Splendid hat-trick

REVIEW / CONCERT

ROCOCO VARIATIONS

Singapore Symphony Orchestra

Victoria Concert Hall/Last Friday

There was a pleasing symmetry to the pair of concerts by the Singapore Symphony Orchestra conducted by its principal guest conductor, Okko Kamu, last weekend.

Two symphonies in the key of D major bookended a concerto, with all three works sharing the common theme of classicism.

Neoclassical may describe Prokofiev's First Symphony, also known as the Classical Symphony, which was an early-20th-century update on the symphonies of Joseph Haydn.

"Small is beautiful" is the credo of this delightful work, which got a bubbly reading that was also well paced. Amid the busyness was bassoon principal Zhang Jin Min's ever-steady arpeggiated passages that pulsed like clockwork.

The slow movement displayed much lightness in its staccato beat, with violins singing a seamless melody. The third movement's Gavotte, where there was a deliberate effort to parody its ungainliness, did not come off as planned. It sounded lead-footed, but the quick-fire finale was mercurial and incisively driven to be truly exciting.

Next came Tchaikovsky's Variations On A Rococo Theme for cello and orchestra, popularly known as the Rococo Variations. The term rococo refers to a late baroque style that favours simplicity over the typically florid and ornate figurations of the 18th century.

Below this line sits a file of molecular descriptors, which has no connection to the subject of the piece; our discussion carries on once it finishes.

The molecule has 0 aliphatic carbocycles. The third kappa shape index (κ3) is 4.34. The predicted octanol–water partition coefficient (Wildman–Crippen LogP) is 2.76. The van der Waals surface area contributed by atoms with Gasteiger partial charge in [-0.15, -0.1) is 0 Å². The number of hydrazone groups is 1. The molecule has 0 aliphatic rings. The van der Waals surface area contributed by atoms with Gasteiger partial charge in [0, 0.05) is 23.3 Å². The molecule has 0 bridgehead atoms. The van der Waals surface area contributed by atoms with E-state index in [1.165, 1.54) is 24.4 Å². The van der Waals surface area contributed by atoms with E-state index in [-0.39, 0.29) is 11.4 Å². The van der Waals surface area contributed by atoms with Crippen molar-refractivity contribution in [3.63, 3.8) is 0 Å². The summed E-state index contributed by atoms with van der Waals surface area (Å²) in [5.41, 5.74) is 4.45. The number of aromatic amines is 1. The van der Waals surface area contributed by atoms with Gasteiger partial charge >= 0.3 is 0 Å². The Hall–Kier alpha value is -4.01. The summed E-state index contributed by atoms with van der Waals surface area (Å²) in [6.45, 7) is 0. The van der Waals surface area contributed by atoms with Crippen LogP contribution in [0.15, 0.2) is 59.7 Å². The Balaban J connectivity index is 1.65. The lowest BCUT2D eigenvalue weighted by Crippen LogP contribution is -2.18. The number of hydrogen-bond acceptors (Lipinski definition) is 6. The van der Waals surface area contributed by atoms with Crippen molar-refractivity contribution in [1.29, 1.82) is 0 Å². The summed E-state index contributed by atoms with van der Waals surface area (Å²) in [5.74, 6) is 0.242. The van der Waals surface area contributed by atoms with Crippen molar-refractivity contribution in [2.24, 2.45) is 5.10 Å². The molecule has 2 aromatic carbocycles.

It was such a Mozartian theme that inspired this piece, which received a stunning performance from SSO principal cellist Ng Pei-Sian.

His nimbleness was articulated perfectly in the tricky variations and the slower moments were a marvel of tenderness and grace. The furious finale variation was delivered with unabashed aplomb and the loud audience applause was rewarded with Bach's Prelude In G Major as an encore.

Beethoven's Second Symphony completed the programme. Its punched-out opening chords were loud and uncompromisingly direct. The slow introduction soon led to the Allegro section of raw virile energy. Here was Beethoven's angst, coinciding with the onset of his irreversible deafness, laid out for show.

The orchestra was on the same page throughout and while there was bustling activity in the first movement, the slower second movement benefited from a sturdy unceasing pulse. The Scherzo was vigorous and full-bodied in its approach, which set the tone for the rollicking finale.

Here, a relentlessly hectic pace could have been pursued, but conductor Kamu favoured one that allowed its wit and humour to come through. This was not a routine run-through, but a bona fide and true interpretation.

A version of this article appeared in the print edition of The Straits Times on October 03, 2016, with the headline 'Splendid hat-trick'. Print Edition | Subscribe